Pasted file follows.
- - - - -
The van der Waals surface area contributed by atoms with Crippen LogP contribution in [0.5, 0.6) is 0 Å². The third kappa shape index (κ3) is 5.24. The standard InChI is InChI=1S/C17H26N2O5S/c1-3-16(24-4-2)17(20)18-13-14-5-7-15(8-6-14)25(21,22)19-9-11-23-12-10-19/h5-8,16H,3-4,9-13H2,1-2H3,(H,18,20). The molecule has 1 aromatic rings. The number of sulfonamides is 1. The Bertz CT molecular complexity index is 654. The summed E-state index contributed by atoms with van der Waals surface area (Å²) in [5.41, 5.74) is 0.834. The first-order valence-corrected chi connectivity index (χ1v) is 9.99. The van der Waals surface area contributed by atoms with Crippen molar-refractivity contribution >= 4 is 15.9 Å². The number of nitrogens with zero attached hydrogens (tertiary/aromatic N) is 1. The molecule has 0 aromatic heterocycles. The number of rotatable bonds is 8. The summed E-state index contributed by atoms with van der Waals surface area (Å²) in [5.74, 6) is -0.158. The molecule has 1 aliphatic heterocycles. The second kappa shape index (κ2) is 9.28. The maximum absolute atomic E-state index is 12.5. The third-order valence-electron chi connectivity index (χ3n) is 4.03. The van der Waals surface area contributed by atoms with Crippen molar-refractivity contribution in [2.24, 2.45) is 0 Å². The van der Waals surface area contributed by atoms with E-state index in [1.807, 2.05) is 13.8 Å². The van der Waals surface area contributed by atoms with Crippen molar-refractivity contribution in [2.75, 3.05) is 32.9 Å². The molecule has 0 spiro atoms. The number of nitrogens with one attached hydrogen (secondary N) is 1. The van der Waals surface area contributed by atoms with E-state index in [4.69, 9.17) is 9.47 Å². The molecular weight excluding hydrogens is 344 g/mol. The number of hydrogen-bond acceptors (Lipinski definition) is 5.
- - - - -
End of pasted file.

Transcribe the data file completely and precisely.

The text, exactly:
The van der Waals surface area contributed by atoms with Crippen LogP contribution in [0.5, 0.6) is 0 Å². The third kappa shape index (κ3) is 5.24. The standard InChI is InChI=1S/C17H26N2O5S/c1-3-16(24-4-2)17(20)18-13-14-5-7-15(8-6-14)25(21,22)19-9-11-23-12-10-19/h5-8,16H,3-4,9-13H2,1-2H3,(H,18,20). The molecule has 1 aromatic rings. The number of sulfonamides is 1. The Bertz CT molecular complexity index is 654. The summed E-state index contributed by atoms with van der Waals surface area (Å²) in [5.41, 5.74) is 0.834. The first-order valence-corrected chi connectivity index (χ1v) is 9.99. The van der Waals surface area contributed by atoms with Crippen molar-refractivity contribution >= 4 is 15.9 Å². The number of nitrogens with zero attached hydrogens (tertiary/aromatic N) is 1. The molecule has 0 aromatic heterocycles. The number of rotatable bonds is 8. The summed E-state index contributed by atoms with van der Waals surface area (Å²) in [5.74, 6) is -0.158. The molecule has 1 aliphatic heterocycles. The second kappa shape index (κ2) is 9.28. The maximum absolute atomic E-state index is 12.5. The third-order valence-electron chi connectivity index (χ3n) is 4.03. The van der Waals surface area contributed by atoms with Crippen molar-refractivity contribution in [2.24, 2.45) is 0 Å². The van der Waals surface area contributed by atoms with E-state index in [1.807, 2.05) is 13.8 Å². The van der Waals surface area contributed by atoms with Crippen molar-refractivity contribution in [2.75, 3.05) is 32.9 Å². The molecule has 0 spiro atoms. The number of nitrogens with one attached hydrogen (secondary N) is 1. The van der Waals surface area contributed by atoms with E-state index in [4.69, 9.17) is 9.47 Å². The molecular weight excluding hydrogens is 344 g/mol. The number of hydrogen-bond acceptors (Lipinski definition) is 5.